SpaceX is firmly on track to launch NASA’s Double Asteroid Redirection Test (DART) mission – sometimes half-seriously referred to as the first spacecraft designed to avenge the dinosaurs – at 10:21 pm PST, Tuesday, November 23rd (06:21 UTC 24 Nov).
Weighing about 622 kilograms (1370 lb) at liftoff, the Johns Hopkins-built spacecraft will be sent directly towards the binary Didymos asteroid system by a SpaceX Falcon 9 rocket, marking the company’s first interplanetary launch for a paying customer – the first of many more to come. Though DART carries a first-of-its-kind electric thruster and plenty of xenon fuel, Falcon 9 is expected to do almost all of the work, leaving the spacecraft to perform a few small trajectory correction burns with simple chemical thrusters as it homes in on Didymos’ moon Dimorphos.
After liftoff, Falcon 9 will send DART on a trajectory that will take around ten months to reach Dimorphos. About 10 days before that ‘arrival,’ Italian-built cubesat LICIACube will separate from DART and back a few kilometers away. As a result, LICIACube will intentionally miss both asteroids but will be as close as possible to ensure that the two cameras it carries have a front-row seat when DART slams into Dimorphos at 6.6 km/s (4.1 mi/s). Interestingly, while the goal is obviously to not miss, a DART project manager indicated that the spacecraft would probably have plenty of longevity – and 90% of its electric thruster propellant – to retarget a different asteroid system in the event it somehow misses.
If it succeeds, though, NASA anticipates that it’ll be able to observe a slight 1.5% change in Dimorphos’ orbital period (how long it takes to orbit Didymos) with Earth-based telescopes. The most important part of the mission will be confirming whether those theoretical estimates are accurate and, if they aren’t, which assumptions were wrong. Planetary defense is a brand new science and DART will be its first truly verifiable test, so it’s more likely than not that most prelaunch predictions will be somewhat wrong and that determining why they were wrong will help scientists learn about the behavior of asteroids.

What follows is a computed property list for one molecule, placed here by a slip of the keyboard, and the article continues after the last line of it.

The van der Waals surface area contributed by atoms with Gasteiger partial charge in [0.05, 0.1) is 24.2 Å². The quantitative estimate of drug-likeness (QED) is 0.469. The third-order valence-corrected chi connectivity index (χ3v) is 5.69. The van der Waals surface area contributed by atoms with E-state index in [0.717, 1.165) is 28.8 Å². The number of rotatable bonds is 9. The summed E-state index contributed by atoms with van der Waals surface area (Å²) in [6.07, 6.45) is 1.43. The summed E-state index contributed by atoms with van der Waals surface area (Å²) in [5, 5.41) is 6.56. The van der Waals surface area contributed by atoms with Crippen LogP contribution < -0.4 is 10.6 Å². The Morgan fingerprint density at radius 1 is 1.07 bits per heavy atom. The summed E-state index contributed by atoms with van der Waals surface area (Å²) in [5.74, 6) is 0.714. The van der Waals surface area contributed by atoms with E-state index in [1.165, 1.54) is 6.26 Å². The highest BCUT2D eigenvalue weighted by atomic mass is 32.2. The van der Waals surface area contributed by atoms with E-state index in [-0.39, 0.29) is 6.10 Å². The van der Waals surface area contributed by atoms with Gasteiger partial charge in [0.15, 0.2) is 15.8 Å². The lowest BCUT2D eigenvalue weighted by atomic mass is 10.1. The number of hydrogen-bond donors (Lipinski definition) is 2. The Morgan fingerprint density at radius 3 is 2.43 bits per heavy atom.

Perhaps one day – building upon DART, follow-up reconnaissance mission HERA, and other asteroid missions like Hayabusa2 and OSIRIS-REx – NASA and other space agencies will team up to develop a fleet of planetary defense spacecraft that can intentionally redirect asteroids that threaten Earth, preventing catastrophic impacts like the one that likely wiped out 75% of species and virtually all nonavian dinosaurs around 66 million years ago.
Watch SpaceX’s first interplanetary Falcon 9 launch live at the webcast below, likely beginning around 9:50 pm PST (05:50 UTC).